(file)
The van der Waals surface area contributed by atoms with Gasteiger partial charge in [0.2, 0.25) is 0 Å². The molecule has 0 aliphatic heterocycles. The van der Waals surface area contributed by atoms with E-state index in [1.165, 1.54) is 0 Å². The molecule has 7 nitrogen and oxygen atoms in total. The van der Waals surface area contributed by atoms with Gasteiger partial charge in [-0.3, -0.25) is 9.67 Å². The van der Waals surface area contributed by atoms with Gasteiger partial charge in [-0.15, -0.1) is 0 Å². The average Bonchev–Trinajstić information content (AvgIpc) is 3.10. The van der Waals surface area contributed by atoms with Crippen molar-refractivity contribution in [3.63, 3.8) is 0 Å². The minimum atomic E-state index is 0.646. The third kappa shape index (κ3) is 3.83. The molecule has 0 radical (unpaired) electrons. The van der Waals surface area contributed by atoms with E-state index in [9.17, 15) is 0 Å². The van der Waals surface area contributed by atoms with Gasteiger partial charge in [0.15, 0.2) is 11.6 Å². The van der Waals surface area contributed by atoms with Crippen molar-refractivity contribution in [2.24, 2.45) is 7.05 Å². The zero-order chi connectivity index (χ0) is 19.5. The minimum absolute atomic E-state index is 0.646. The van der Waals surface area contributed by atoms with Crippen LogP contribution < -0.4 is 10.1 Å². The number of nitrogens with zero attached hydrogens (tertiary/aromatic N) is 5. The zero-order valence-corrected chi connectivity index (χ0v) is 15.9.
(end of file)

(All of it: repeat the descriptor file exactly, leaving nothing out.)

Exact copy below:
The van der Waals surface area contributed by atoms with Gasteiger partial charge in [0.2, 0.25) is 0 Å². The molecule has 0 aliphatic heterocycles. The van der Waals surface area contributed by atoms with E-state index in [1.165, 1.54) is 0 Å². The molecule has 7 nitrogen and oxygen atoms in total. The van der Waals surface area contributed by atoms with Gasteiger partial charge in [-0.3, -0.25) is 9.67 Å². The van der Waals surface area contributed by atoms with Gasteiger partial charge in [-0.15, -0.1) is 0 Å². The average Bonchev–Trinajstić information content (AvgIpc) is 3.10. The van der Waals surface area contributed by atoms with Crippen molar-refractivity contribution in [3.63, 3.8) is 0 Å². The minimum atomic E-state index is 0.646. The third kappa shape index (κ3) is 3.83. The molecule has 0 radical (unpaired) electrons. The van der Waals surface area contributed by atoms with E-state index in [9.17, 15) is 0 Å². The van der Waals surface area contributed by atoms with Gasteiger partial charge in [0.15, 0.2) is 11.6 Å². The van der Waals surface area contributed by atoms with Crippen molar-refractivity contribution in [2.24, 2.45) is 7.05 Å². The zero-order chi connectivity index (χ0) is 19.5. The minimum absolute atomic E-state index is 0.646. The van der Waals surface area contributed by atoms with Crippen LogP contribution < -0.4 is 10.1 Å². The number of nitrogens with zero attached hydrogens (tertiary/aromatic N) is 5. The zero-order valence-corrected chi connectivity index (χ0v) is 15.9.